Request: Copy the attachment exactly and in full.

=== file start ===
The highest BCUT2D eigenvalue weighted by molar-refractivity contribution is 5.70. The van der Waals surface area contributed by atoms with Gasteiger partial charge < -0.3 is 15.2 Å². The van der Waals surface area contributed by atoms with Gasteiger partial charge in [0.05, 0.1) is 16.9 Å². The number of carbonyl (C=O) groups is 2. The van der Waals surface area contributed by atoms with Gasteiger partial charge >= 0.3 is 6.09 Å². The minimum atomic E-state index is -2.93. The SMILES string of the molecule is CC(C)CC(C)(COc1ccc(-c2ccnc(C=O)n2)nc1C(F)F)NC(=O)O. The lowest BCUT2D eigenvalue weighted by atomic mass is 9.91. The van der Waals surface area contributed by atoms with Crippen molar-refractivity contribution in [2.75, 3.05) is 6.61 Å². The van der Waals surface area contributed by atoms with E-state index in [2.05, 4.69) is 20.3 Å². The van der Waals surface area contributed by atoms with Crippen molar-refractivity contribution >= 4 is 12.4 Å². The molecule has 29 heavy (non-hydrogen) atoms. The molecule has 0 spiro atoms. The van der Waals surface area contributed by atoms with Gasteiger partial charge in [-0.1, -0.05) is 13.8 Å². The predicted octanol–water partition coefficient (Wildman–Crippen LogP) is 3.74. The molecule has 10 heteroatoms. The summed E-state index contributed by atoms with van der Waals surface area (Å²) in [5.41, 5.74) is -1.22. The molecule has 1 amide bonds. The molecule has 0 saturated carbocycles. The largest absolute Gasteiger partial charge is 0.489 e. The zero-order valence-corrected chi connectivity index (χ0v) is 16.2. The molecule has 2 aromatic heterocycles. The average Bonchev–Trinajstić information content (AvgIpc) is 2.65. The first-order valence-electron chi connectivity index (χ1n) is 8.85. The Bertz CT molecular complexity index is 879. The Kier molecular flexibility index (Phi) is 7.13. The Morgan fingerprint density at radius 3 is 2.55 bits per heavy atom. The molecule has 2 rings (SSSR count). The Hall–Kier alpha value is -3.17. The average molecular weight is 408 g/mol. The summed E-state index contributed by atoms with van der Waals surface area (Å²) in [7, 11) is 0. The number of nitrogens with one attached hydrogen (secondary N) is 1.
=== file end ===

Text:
The highest BCUT2D eigenvalue weighted by molar-refractivity contribution is 5.70. The van der Waals surface area contributed by atoms with Gasteiger partial charge < -0.3 is 15.2 Å². The van der Waals surface area contributed by atoms with Gasteiger partial charge in [0.05, 0.1) is 16.9 Å². The number of carbonyl (C=O) groups is 2. The van der Waals surface area contributed by atoms with Gasteiger partial charge >= 0.3 is 6.09 Å². The minimum atomic E-state index is -2.93. The SMILES string of the molecule is CC(C)CC(C)(COc1ccc(-c2ccnc(C=O)n2)nc1C(F)F)NC(=O)O. The lowest BCUT2D eigenvalue weighted by atomic mass is 9.91. The van der Waals surface area contributed by atoms with Crippen molar-refractivity contribution in [2.75, 3.05) is 6.61 Å². The van der Waals surface area contributed by atoms with E-state index in [2.05, 4.69) is 20.3 Å². The van der Waals surface area contributed by atoms with Crippen molar-refractivity contribution >= 4 is 12.4 Å². The molecule has 29 heavy (non-hydrogen) atoms. The molecule has 0 spiro atoms. The van der Waals surface area contributed by atoms with Gasteiger partial charge in [-0.1, -0.05) is 13.8 Å². The predicted octanol–water partition coefficient (Wildman–Crippen LogP) is 3.74. The molecule has 10 heteroatoms. The summed E-state index contributed by atoms with van der Waals surface area (Å²) in [5.41, 5.74) is -1.22. The molecule has 1 amide bonds. The molecule has 0 saturated carbocycles. The largest absolute Gasteiger partial charge is 0.489 e. The zero-order valence-corrected chi connectivity index (χ0v) is 16.2. The molecule has 2 aromatic heterocycles. The average Bonchev–Trinajstić information content (AvgIpc) is 2.65. The first-order valence-electron chi connectivity index (χ1n) is 8.85. The Bertz CT molecular complexity index is 879. The Kier molecular flexibility index (Phi) is 7.13. The Morgan fingerprint density at radius 3 is 2.55 bits per heavy atom. The molecule has 2 rings (SSSR count). The Hall–Kier alpha value is -3.17. The average molecular weight is 408 g/mol. The summed E-state index contributed by atoms with van der Waals surface area (Å²) in [7, 11) is 0. The number of nitrogens with one attached hydrogen (secondary N) is 1.